A tornado outbreak is the occurrence of multiple tornadoes spawned by the same synoptic scale weather system. The number of tornadoes required to qualify as an outbreak typically are at least six to ten.
The tornadoes usually occur within the same day, or continue into the early morning hours of the succeeding day, and within the same region. Most definitions allow for a break in tornado activity (time elapsed from the end of last tornado to the beginning of next tornado) of six hours. If tornado activity indeed resumes after such a lull, many definitions consider the event to be a new outbreak. A series of continuous or nearly continuous tornado outbreak days is a tornado outbreak sequence. Tornado outbreaks usually occur from March through June in the Great Plains of the United States and Canada, the Midwestern United States, and the Southeastern United States in an area colloquially referred to as Tornado Alley. Tornado outbreaks do occur during other times of the year and in other parts of the world, however. A secondary less active and annually inconsistent tornado "season" in the U.S. occurs in late autumn.
The largest tornado outbreak on record was the 2011 Super Outbreak, with 362 tornadoes and about $10 billion in direct damages. It surpasses the 1974 Super Outbreak, in which 148 tornadoes were counted. Both occurred within the United States and Canada. The total number of tornadoes is a problematic method of comparing outbreaks from different periods, however, as many more smaller tornadoes, but not stronger tornadoes, are reported in the US in recent decades than in previous ones.
- Glickman, Todd S. (ed.) (2000). Glossary of Meteorology (2nd ed.). American Meteorological Society. ISBN 978-1-878220-34-9.
- Grazulis, Thomas P. (1993). Significant Tornadoes 1680-1991: A Chronology and Analysis of Events. St. Johnsbury, VT: The Tornado Project of Environmental Films. ISBN 1-879362-03-1.
- Galway, Joseph G. (1977). "Some Climatological Aspects of Tornado Outbreaks". Mon. Weather Rev. 105 (4): 477–84. Bibcode:1977MWRv..105..477G. doi:10.1175/1520-0493(1977)105<0477:SCAOTO>2.0.CO;2.
- Schneider, Russell; H. E. Brooks; J. T. Schaefer (2004). "Tornado Outbreak Day Sequences: historic events and climatology (1875-2003)". 22nd Conference on Severe Local Storms. Hyannis, MA: American Meteorological Society.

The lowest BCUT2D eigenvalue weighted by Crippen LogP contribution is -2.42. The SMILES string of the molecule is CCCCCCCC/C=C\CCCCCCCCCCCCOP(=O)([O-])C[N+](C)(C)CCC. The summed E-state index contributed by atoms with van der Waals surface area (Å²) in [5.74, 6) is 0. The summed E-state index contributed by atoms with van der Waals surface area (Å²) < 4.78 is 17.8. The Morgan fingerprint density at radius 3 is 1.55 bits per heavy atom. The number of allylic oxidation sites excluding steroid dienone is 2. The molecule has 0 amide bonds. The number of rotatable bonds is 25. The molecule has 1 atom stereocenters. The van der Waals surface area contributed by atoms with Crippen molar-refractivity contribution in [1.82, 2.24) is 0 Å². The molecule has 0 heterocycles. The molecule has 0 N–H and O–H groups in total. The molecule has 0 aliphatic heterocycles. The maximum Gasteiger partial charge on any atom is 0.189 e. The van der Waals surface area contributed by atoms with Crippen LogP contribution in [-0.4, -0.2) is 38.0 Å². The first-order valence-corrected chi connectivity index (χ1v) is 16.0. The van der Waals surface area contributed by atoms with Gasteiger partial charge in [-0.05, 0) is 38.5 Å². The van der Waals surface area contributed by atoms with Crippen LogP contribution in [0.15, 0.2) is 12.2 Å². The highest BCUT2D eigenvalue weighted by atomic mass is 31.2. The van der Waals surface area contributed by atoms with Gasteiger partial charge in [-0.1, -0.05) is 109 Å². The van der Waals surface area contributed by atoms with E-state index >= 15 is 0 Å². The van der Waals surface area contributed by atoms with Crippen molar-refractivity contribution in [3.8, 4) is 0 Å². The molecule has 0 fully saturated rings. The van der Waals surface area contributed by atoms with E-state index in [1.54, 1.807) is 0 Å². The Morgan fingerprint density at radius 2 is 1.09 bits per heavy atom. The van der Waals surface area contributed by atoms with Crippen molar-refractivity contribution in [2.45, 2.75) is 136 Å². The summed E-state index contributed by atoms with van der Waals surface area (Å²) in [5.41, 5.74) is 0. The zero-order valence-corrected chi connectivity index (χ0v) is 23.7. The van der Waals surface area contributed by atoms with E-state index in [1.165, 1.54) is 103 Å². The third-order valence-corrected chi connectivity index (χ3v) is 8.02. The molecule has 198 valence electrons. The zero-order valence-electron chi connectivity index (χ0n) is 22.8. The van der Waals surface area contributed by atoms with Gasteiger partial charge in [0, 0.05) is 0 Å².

- Schneider, Russell; H. E. Brooks; J. T. Schaefer (2004). "Tornado Outbreak Days: an updated and expanded climatology (1875-2003)". 22nd Conference on Severe Local Storms. Hyannis, MA: American Meteorological Society.
- Smith A.B. and J. Matthews, 2015: Quantifying Uncertainty and Variable Sensitivity within the U.S. Billion-dollar Weather and Climate Disaster Cost Estimates. Natural Hazards, doi:10.1007/s11069-015-1678-x
- Doswell, Charles A., III (2007). "Small Sample Size and Data Quality Issues Illustrated Using Tornado Occurrence Data". Electronic J. Severe Storms Meteor. 2 (5): 1–16.
- Corfidi, Stephen (2013). "Noteworthy North American Tornado Outbreaks". NOAA-NWS-NCEP Storm Prediction Center (poster).
- Doswell, Charles A., III; R. Edwards; R.L. Thompson; J.A. Hart; K.C. Crosbie (2006). "A Simple and Flexible Method for Ranking Severe Weather Events". Weather Forecast. 21 (6): 939–51. Bibcode:2006WtFor..21..939D. doi:10.1175/WAF959.1.
- Edwards, Roger; R. L. Thompson; C. Crosbie; J. A. Hart; C. A. Doswell (2004). "Proposals for modernizing definitions of tornado and severe thunderstorm outbreaks". 22nd Conference on Severe Local Storms. Hyannis, MA: American Meteorological Society.
- Forbes, Gregory S. (2006). "Meteorological aspects of high-impact tornado outbreaks". Symposium on the Challenges of Severe Convective Storms. Atlanta, GA: American Meteorological Society.
- Mercer, Andrew E.; C.M. Shafer; C.A. Doswell III; L.M. Leslie; M.B. Richman (Dec 2009). "Objective Classification of Tornadic and Nontornadic Severe Weather Outbreaks". Mon. Wea. Rev. 137 (12): 4355–68. Bibcode:2009MWRv..137.4355M. doi:10.1175/2009MWR2897.1.
- Moller, Alan R. (1979). "The Climatology and Synoptic Meteorology of Southern Plains' Tornado Outbreaks". M.S. Thesis. Norman, OK: University of Oklahoma.
- Shafer, Chad; C.A. Doswell (2010). "A Multivariate Index for Ranking and Classifying Severe Weather Outbreaks". Electronic J. Severe Storms Meteor. 5 (1).
- Shafer, Chad; C. Doswell; L. Leslie; M. Richman (2010). "On the use of areal coverage of parameters favorable for severe weather to discriminate major outbreaks". Electronic J. Severe Storms Meteor. 5 (7).
- Shafer, Chad; C. Doswell (2011). "Using kernel density estimation to identify, rank, and classify severe weather outbreak events". Electronic J. Severe Storms Meteor. 6 (2).
- Thompson, Richard L.; M.D. Vescio (1998). "The Destruction Potential Index – a method for comparing tornado days". 19th Conference on Severe Local Storms. Minneapolis, MN: American Meteorological Society.
- Verbout, Stephanie M.; H.E. Brooks; L.M. Leslie; D.M. Schultz (2006). "Evolution of the U.S. Tornado Database: 1954-2003". Weather Forecast. 21 (1): 86–93. Bibcode:2006WtFor..21...86V. doi:10.1175/WAF910.1.